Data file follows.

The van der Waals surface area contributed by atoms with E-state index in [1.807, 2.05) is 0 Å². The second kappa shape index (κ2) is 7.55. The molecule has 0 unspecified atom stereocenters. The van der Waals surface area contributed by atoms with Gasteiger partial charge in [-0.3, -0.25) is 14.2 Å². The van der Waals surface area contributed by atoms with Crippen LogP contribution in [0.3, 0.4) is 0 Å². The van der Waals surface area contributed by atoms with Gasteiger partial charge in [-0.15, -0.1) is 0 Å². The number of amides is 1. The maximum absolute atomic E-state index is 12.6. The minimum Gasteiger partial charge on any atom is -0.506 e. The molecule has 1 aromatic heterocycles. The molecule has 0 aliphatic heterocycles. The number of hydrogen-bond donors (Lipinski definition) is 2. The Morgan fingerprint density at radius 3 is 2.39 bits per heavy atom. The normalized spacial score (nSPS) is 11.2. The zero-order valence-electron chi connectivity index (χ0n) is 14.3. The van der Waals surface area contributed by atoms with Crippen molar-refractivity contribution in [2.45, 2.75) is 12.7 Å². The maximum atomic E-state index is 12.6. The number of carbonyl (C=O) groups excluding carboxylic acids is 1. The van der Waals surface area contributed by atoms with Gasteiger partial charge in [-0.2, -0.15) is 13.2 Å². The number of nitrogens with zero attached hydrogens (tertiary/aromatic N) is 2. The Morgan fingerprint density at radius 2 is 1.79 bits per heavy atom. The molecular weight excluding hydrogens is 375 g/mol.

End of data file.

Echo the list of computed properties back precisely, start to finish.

The van der Waals surface area contributed by atoms with E-state index in [1.807, 2.05) is 0 Å². The second kappa shape index (κ2) is 7.55. The molecule has 0 unspecified atom stereocenters. The van der Waals surface area contributed by atoms with Gasteiger partial charge in [-0.3, -0.25) is 14.2 Å². The van der Waals surface area contributed by atoms with Crippen LogP contribution in [0.3, 0.4) is 0 Å². The van der Waals surface area contributed by atoms with Gasteiger partial charge in [-0.15, -0.1) is 0 Å². The number of amides is 1. The maximum absolute atomic E-state index is 12.6. The minimum Gasteiger partial charge on any atom is -0.506 e. The molecule has 1 aromatic heterocycles. The molecule has 0 aliphatic heterocycles. The number of hydrogen-bond donors (Lipinski definition) is 2. The Morgan fingerprint density at radius 3 is 2.39 bits per heavy atom. The normalized spacial score (nSPS) is 11.2. The zero-order valence-electron chi connectivity index (χ0n) is 14.3. The van der Waals surface area contributed by atoms with Crippen molar-refractivity contribution in [2.45, 2.75) is 12.7 Å². The maximum atomic E-state index is 12.6. The number of carbonyl (C=O) groups excluding carboxylic acids is 1. The van der Waals surface area contributed by atoms with Gasteiger partial charge in [-0.2, -0.15) is 13.2 Å². The number of nitrogens with zero attached hydrogens (tertiary/aromatic N) is 2. The Morgan fingerprint density at radius 2 is 1.79 bits per heavy atom. The molecular weight excluding hydrogens is 375 g/mol.